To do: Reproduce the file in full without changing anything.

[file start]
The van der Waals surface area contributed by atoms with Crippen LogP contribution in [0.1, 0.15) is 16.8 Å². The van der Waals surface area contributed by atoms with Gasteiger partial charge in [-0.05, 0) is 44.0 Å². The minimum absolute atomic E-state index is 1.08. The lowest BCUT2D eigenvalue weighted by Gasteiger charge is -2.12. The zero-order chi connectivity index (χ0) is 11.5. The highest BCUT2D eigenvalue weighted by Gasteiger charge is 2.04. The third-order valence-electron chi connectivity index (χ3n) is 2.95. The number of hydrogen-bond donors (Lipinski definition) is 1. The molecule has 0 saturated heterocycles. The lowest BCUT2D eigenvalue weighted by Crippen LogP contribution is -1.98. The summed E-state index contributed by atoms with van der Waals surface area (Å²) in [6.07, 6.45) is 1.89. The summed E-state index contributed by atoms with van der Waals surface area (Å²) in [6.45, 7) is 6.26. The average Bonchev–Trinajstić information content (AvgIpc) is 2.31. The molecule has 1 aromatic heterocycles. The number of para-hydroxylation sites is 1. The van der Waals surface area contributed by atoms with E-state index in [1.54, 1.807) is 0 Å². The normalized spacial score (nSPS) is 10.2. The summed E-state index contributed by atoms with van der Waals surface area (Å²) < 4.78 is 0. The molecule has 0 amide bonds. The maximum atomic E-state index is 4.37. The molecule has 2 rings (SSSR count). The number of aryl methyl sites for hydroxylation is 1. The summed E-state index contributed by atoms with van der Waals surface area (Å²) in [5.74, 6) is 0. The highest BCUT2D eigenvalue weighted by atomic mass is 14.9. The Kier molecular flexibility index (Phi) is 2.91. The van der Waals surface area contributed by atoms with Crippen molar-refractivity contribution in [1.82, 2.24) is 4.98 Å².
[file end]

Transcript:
The van der Waals surface area contributed by atoms with Crippen LogP contribution in [0.1, 0.15) is 16.8 Å². The van der Waals surface area contributed by atoms with Gasteiger partial charge in [-0.05, 0) is 44.0 Å². The minimum absolute atomic E-state index is 1.08. The lowest BCUT2D eigenvalue weighted by Gasteiger charge is -2.12. The zero-order chi connectivity index (χ0) is 11.5. The highest BCUT2D eigenvalue weighted by Gasteiger charge is 2.04. The third-order valence-electron chi connectivity index (χ3n) is 2.95. The number of hydrogen-bond donors (Lipinski definition) is 1. The molecule has 0 saturated heterocycles. The lowest BCUT2D eigenvalue weighted by Crippen LogP contribution is -1.98. The summed E-state index contributed by atoms with van der Waals surface area (Å²) in [6.07, 6.45) is 1.89. The summed E-state index contributed by atoms with van der Waals surface area (Å²) in [6.45, 7) is 6.26. The average Bonchev–Trinajstić information content (AvgIpc) is 2.31. The molecule has 1 aromatic heterocycles. The number of para-hydroxylation sites is 1. The van der Waals surface area contributed by atoms with E-state index in [1.54, 1.807) is 0 Å². The normalized spacial score (nSPS) is 10.2. The summed E-state index contributed by atoms with van der Waals surface area (Å²) < 4.78 is 0. The molecule has 0 amide bonds. The maximum atomic E-state index is 4.37. The molecule has 2 rings (SSSR count). The number of aryl methyl sites for hydroxylation is 1. The summed E-state index contributed by atoms with van der Waals surface area (Å²) in [5.74, 6) is 0. The highest BCUT2D eigenvalue weighted by atomic mass is 14.9. The Kier molecular flexibility index (Phi) is 2.91. The van der Waals surface area contributed by atoms with Crippen molar-refractivity contribution in [1.82, 2.24) is 4.98 Å².